Three Jugnis in Conversation

Raveeta Banger

Artists Raveeta Banger, Ashlee Elizabeth-Lolo and Rupinder Kaur share candid moments from their research and development process of their new play Jugni – The Female Firefly, which has been commissioned by Slanguages.  Jugni is a story about the Black and Asian female journey through time. The Jugni embarks upon inter-generational and multilingual conversations uncovering her lost voices in history. Inspiration for this play is drawn from the modern-day experiences and observations of Ashlee, Rupinder and Raveeta. This three-woman performance will explore themes of colonial history, race and migration through spoken word poetry and song. ‘Jugni’ translates as 'female firefly' in the Punjabi language, and the play (Jugni) illustrates and explores the various embodiments of fire in the lives of Black and Asian women.

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Image by L E Ludtke (2020)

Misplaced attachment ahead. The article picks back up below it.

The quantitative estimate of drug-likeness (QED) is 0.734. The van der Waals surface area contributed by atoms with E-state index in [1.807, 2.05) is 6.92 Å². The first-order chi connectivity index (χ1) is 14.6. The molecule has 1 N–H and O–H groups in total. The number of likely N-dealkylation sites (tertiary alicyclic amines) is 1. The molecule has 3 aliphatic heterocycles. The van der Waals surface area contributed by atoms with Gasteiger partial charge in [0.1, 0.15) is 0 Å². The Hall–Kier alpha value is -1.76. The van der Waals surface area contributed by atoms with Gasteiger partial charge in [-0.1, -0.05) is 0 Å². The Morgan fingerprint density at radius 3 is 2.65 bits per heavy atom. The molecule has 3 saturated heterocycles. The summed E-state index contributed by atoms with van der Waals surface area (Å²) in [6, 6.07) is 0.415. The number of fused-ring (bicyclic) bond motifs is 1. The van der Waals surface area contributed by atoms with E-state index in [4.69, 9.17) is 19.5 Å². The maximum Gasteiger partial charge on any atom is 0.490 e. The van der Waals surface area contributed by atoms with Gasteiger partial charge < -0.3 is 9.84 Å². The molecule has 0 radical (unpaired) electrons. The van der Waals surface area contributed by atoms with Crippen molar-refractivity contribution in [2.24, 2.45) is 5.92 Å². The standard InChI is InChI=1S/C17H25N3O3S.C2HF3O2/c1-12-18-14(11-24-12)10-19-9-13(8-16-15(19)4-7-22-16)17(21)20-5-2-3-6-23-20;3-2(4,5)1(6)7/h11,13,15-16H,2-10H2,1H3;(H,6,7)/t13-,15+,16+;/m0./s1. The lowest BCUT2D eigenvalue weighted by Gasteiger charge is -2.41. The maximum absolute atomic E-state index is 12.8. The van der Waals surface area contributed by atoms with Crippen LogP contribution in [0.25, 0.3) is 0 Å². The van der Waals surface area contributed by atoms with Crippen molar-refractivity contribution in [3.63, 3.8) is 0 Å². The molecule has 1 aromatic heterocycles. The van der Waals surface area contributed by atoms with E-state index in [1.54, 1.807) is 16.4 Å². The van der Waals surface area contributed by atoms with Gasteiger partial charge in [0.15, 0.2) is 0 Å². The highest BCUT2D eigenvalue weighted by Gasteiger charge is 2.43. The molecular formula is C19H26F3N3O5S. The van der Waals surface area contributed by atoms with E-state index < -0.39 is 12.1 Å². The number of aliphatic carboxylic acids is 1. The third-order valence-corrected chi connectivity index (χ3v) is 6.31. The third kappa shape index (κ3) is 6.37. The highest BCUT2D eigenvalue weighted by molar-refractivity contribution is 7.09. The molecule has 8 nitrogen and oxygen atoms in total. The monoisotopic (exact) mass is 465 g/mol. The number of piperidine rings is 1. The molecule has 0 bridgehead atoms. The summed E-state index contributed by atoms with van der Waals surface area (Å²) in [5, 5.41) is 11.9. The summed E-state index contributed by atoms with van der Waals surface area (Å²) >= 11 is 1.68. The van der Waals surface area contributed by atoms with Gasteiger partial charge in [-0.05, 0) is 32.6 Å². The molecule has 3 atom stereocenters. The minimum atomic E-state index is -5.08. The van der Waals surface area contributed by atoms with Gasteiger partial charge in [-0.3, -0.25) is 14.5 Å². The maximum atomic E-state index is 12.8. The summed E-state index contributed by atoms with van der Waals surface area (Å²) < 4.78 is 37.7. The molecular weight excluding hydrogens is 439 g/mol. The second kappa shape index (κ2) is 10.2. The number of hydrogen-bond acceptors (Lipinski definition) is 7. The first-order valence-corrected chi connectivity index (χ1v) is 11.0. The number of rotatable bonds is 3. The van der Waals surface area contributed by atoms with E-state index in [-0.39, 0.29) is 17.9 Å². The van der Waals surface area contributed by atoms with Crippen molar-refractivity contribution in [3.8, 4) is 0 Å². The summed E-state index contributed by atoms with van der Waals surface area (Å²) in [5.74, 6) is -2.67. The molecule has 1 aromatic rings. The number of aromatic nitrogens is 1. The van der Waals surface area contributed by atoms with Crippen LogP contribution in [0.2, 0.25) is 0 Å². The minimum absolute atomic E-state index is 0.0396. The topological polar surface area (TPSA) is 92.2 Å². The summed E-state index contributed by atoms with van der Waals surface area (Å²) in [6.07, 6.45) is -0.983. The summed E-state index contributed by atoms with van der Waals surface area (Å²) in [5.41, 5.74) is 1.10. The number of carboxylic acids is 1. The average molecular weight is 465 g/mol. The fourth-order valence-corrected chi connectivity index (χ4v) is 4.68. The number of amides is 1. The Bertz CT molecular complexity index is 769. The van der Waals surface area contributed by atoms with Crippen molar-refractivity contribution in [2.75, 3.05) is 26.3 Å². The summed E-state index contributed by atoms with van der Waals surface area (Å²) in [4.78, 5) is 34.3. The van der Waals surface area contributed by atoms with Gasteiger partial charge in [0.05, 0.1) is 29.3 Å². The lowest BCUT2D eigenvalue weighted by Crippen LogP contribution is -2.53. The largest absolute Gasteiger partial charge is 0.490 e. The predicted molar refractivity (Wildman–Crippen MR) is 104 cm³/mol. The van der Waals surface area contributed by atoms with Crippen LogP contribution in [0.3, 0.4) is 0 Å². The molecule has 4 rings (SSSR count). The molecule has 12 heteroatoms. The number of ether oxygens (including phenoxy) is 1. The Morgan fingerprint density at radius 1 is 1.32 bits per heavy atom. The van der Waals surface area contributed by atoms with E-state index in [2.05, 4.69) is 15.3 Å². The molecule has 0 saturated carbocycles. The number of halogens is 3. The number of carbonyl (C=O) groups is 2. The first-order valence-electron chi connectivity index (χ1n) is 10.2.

Raveeta

Working on Jugni has been a soulful experience. The three of us collectively came together as a black British woman and two British Asian women to develop a play that we did not realise would go on to become the magic that it has for us. We knew that we wanted to talk about forgotten history and the importance of our mother tongues alongside that, but the life and soul of Jugni was something that came in to existence through the spirit of storytelling and sisterhood. For us, this was not the sisterhood we see posted on some large feminist platforms online that only debate feminism to pay it lip service. It was a real solidarity between three creatives. There was much to talk about, a lot in common, and with ample learning taking place between us. Did you think that we would have many similar experiences? Did you think that Jugni as she stands today would become such an extension of our creative multilingual vision in the way that she has?